Protect Oceans

RECOGNISING the critical importance of seas for the future of the planet, the UN held its first ever conference on the subject in which 193 member nations issued an urgent call for action to reverse the decline in health and productivity of the world’s oceans.
Covering three-quarter of the Earth, the oceans supply nearly half the oxygen that we breathe, absorb over a quarter of the carbon dioxide we produce, provide food, and play key roles in water cycles and the climate system. The initiative of holding an international conference by the world body and the countries agreeing to a consensus plan to combat threats to oceans in fact has come at a very critical time when our waterways, key to our existence, are under massive invasion and destruction by mankind through variety of offshore and land based debris including, industrial and human wastes, sewage as well as oil spills. Perhaps the most imposing devastation is being caused by plastic and synthetic materials. The seabed especially near coastal regions is badly contaminated, chiefly with plastic bags.
We expect that member countries will live up to the commitments made in the New York conference and also extend helping hand to each other to tackle the problem head on. In case of Pakistan, the situation is very serious as continued unplanned expansion and industralisation of Karachi and coastal areas has degraded the natural marine environment. It has resulted in destruction of habitats while unabated pollution is causing detrimental effect on the coastal amenities and productive potential of coastal ecosystems. According to some estimates, Karachi coastal areas receive over 400 million gallon per day of untreated effluents. This is in addition to hundreds of tonnes of plastic waste that finds its way to the beaches of Karachi or could be seen as flotsam in coastal waters. The economic deprivation future generations will suffer from degradation of coastal environment is immeasurable. If tangible efforts to reduce pollution are not initiated, this will result in erosion of land close to the coast, loss of biodiversity, fisheries, dislocation of coastal communities and pollution of beaches.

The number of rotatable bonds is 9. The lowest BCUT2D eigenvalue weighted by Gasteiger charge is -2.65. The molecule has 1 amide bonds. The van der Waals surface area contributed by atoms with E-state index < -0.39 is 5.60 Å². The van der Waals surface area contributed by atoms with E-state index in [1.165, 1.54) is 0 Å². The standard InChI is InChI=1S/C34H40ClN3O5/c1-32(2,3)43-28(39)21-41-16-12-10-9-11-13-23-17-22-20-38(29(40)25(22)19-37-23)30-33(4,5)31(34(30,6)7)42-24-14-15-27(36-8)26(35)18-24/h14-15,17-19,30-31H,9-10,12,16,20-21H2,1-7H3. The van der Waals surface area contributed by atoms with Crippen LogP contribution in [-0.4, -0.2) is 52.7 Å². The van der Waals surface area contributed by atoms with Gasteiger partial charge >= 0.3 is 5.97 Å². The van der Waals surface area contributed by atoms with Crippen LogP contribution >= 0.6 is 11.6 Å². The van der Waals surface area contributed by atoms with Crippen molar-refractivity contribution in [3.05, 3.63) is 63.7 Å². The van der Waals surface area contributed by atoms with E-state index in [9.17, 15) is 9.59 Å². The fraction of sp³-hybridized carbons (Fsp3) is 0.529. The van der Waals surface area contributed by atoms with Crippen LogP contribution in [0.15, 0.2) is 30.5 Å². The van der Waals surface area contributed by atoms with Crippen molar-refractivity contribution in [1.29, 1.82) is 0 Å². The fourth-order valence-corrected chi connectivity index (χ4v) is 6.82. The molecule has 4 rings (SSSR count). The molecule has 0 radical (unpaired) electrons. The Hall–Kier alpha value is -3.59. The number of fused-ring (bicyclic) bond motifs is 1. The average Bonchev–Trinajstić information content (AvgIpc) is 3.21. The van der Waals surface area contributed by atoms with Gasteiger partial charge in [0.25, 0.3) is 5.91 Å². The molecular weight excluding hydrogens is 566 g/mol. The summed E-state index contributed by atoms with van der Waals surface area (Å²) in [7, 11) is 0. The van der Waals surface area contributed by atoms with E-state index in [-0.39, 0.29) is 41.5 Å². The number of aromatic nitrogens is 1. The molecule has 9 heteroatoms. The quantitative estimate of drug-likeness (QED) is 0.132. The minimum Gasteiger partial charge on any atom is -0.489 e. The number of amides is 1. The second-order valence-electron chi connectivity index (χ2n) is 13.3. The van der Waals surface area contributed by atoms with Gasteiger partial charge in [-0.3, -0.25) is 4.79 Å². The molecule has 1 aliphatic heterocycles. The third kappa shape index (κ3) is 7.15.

Nature has endowed Pakistan with some of the finest beach areas in the region. If judiciously developed this could add to country’s repute and attract tourism. With CPEC now well underway, there is enough reason to clean up, develop and maintain our beaches and coastal areas. In our view this task must become integral part of CPEC. In parallel, there is an urgent need for local administration in Sindh and Balochistan to design coastal planning and put in place a regulatory mechanism for dumping of waste in order to save marine life and environment of the coasts. Corporate sector should also show social responsibility and take necessary steps to treat the toxic waste and avoid dumping it in the sea. In fact, it is everyone’s responsibility to play a positive part for protection of environment. Fishermen and pleasure seekers going out in the sea should also avoid throwing waste in the sea like plastic bags, bottles, cans, paper stuff etc.

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